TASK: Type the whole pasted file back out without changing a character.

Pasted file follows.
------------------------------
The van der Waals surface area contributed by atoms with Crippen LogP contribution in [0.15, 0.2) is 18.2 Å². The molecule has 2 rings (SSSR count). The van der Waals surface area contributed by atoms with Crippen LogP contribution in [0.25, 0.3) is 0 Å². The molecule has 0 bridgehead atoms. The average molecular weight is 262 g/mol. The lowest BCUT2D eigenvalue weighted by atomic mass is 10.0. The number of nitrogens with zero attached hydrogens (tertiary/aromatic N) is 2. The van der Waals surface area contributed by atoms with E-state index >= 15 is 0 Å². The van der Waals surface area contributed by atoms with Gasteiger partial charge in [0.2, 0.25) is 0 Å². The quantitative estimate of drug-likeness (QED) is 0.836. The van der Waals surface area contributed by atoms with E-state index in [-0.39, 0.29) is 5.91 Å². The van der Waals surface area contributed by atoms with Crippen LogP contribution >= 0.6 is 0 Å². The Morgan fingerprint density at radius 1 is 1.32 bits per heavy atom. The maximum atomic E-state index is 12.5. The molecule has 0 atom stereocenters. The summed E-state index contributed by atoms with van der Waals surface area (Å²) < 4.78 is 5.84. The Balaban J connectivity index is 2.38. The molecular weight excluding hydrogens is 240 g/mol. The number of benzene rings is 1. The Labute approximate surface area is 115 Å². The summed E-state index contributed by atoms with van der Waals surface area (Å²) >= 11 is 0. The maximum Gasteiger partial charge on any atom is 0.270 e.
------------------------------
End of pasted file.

The van der Waals surface area contributed by atoms with Crippen LogP contribution in [0.15, 0.2) is 18.2 Å². The molecule has 2 rings (SSSR count). The van der Waals surface area contributed by atoms with Crippen LogP contribution in [0.25, 0.3) is 0 Å². The molecule has 0 bridgehead atoms. The average molecular weight is 262 g/mol. The lowest BCUT2D eigenvalue weighted by atomic mass is 10.0. The number of nitrogens with zero attached hydrogens (tertiary/aromatic N) is 2. The van der Waals surface area contributed by atoms with E-state index >= 15 is 0 Å². The van der Waals surface area contributed by atoms with Gasteiger partial charge in [0.2, 0.25) is 0 Å². The quantitative estimate of drug-likeness (QED) is 0.836. The van der Waals surface area contributed by atoms with E-state index in [-0.39, 0.29) is 5.91 Å². The van der Waals surface area contributed by atoms with Crippen LogP contribution >= 0.6 is 0 Å². The Morgan fingerprint density at radius 1 is 1.32 bits per heavy atom. The maximum atomic E-state index is 12.5. The molecule has 0 atom stereocenters. The summed E-state index contributed by atoms with van der Waals surface area (Å²) < 4.78 is 5.84. The Balaban J connectivity index is 2.38. The molecular weight excluding hydrogens is 240 g/mol. The number of benzene rings is 1. The Labute approximate surface area is 115 Å². The summed E-state index contributed by atoms with van der Waals surface area (Å²) >= 11 is 0. The maximum Gasteiger partial charge on any atom is 0.270 e.